Eric Frohardt: It’s a mixture of both, Brett. Yeah, there’s underpinnings in that system and Pavel, people forget he was a master of sports there and there has to do with a certain level within the state of their fitness. I’m not sure how to best describe that. He does a very good job of taking the complicated science and making it simple. There’s his recent book, Kettle Bell Simple and Sinister. It seems extremely simple and it is, it’s very effective, but he basically distilled down a lot of science from that and made it a little more digestible.

On the higher end of the spectrum, he’s got a, we have an event called Plan Strong, and in that course it’s like a, it’s almost a two day course. He goes through very, very detailed programming methodologies or programs for making for people to use to get really strong on certain depths.

Brett McKay: Gotcha.

Eric Frohardt: Very, very, very, very intelligent guy.

Brett McKay: Yeah, super knowledgeable. Tell us about your story and how did you get involved with Strong First?

Eric Frohardt: Absolutely. Well I was introduced to Pavel’s methods back in 2005. A close friend of mine, a teammate of mine named John Faz showed me his kettle bell and John and I were Seals together serving at the same Seal team at the time. John was a very close friend of Pavel’s, in fact Pavel trained John as a high schooler and later on once John kind of had aspirations of becoming a Navy Seal he found Pavel through a magazine article. Pavel was teaching people some kettle bell training methods in Minneapolis. I met John, and I saw him doing his kettle bell exercises, and I just was at least I was very curious because I was kind of sick of the standard lift weights one day, cardio the next day kind of thing. I kind of was just burnt out. I spent some time using Pavel’s principles of strength with primarily with kettle bells, and some bar bell stuff, and some body weight exercises, but primarily kettle bells. I just liked the simplicity of it.

I did that for a few years, actually the first time I did it just for a few months right before deployment and was completely shocked at how much better that tool and those methods prepared me for combat tours or as I like to say various adventures. It just, for the first time I just felt like the gear I was wearing felt light and I felt like I moved well and I felt really strong and I didn’t get bigger while doing it. I had done a lot of strength training stuff in the past, but didn’t like bulking up with it. Fast forward from there, I met Pavel when he came to our team one time and trained us. Really enjoyed meeting him. A few, a year after that I got certified and later after that I got certified through Strong First, re-certified through Strong First when he moved.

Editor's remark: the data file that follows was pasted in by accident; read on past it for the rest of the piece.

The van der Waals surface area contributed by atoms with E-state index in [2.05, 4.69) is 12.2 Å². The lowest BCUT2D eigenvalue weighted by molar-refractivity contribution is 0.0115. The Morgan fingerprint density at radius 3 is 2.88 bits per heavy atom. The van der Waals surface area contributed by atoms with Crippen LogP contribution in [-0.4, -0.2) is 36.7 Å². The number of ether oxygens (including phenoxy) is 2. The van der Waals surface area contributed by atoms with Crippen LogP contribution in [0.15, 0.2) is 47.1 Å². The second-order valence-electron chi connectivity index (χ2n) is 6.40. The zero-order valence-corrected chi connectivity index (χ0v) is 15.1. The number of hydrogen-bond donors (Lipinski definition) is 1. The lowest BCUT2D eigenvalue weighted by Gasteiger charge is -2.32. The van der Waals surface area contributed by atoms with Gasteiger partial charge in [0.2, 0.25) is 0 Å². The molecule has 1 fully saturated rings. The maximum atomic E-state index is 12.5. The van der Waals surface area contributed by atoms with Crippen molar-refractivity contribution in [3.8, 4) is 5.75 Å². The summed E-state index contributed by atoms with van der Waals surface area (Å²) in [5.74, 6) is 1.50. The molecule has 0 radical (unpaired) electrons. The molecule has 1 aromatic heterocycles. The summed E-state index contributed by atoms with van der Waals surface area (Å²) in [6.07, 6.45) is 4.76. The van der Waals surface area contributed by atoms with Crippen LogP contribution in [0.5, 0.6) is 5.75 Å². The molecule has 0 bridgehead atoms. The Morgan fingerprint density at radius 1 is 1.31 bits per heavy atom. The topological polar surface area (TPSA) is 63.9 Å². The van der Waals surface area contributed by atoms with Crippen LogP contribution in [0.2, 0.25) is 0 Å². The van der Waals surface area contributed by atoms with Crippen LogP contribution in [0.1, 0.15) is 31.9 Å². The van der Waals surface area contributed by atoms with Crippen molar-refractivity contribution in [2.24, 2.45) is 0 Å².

I really love training, I love the way it made me feel and perform and I would never have taken this gig if I wasn’t a big believer in it. In 2014, Pavel hit me up on email and he asked me to help look for a new CEO. At the time I was working at the Blucore shooting center which is a firearms range, retail, and training facility that I co-founded here in Denver. During one of my daily walks, which I’ve seen you write about many, many times, I was just kind of thinking about my future and my plans and stuff, and it just kind of hit me that I should apply for that gig.

Brett McKay: Yeah.

Eric Frohardt: After kind of a lengthy interview process I was fortunate enough to be selected as the new CEO for Strong First. I stepped down from the day to day at Blucore and now I’m the CEO of Strong First. It’s been really, really fun. Challenging and rewarding. I did fail to mention that John Faz, my best friend or one of my best friends in the Navy and the guy that Pavel trained, and he’s been mentioned in a few of Pavel’s books, but John was actually was killed in that helicopter crash in 2011. That’s kind of how Pavel and I met, and how we’ve stayed in contact and how I took this gig.

Brett McKay: You’ve also helped us out on the Art of Manliness consulting on some articles.

Eric Frohardt: Yeah.

Brett McKay: We did the how to pull an all night-er from a special force guy, which you are. Which is, it’s funny. Whenever it’s like finals time, like December, there’s like this uptick of people checking that post out. How to pull an all night-er.

Eric Frohardt: Yeah.

Brett McKay: Then the tactical way of dressing.

Eric Frohardt: Yeah.

Brett McKay: Which is a lot of fun. If you guys haven’t seen those go Google those, search that on the site. Let’s talk about Strong First. Why the name Strong First and the philosophy behind that underlies the exercises that you all teach?

Eric Frohardt: Yeah, no I’ll just kind of start with our mission. We want to make the world a stronger place. We want to make people stronger. Instead of a war against obesity, we have a war against weakness, right?

Brett McKay: I like that.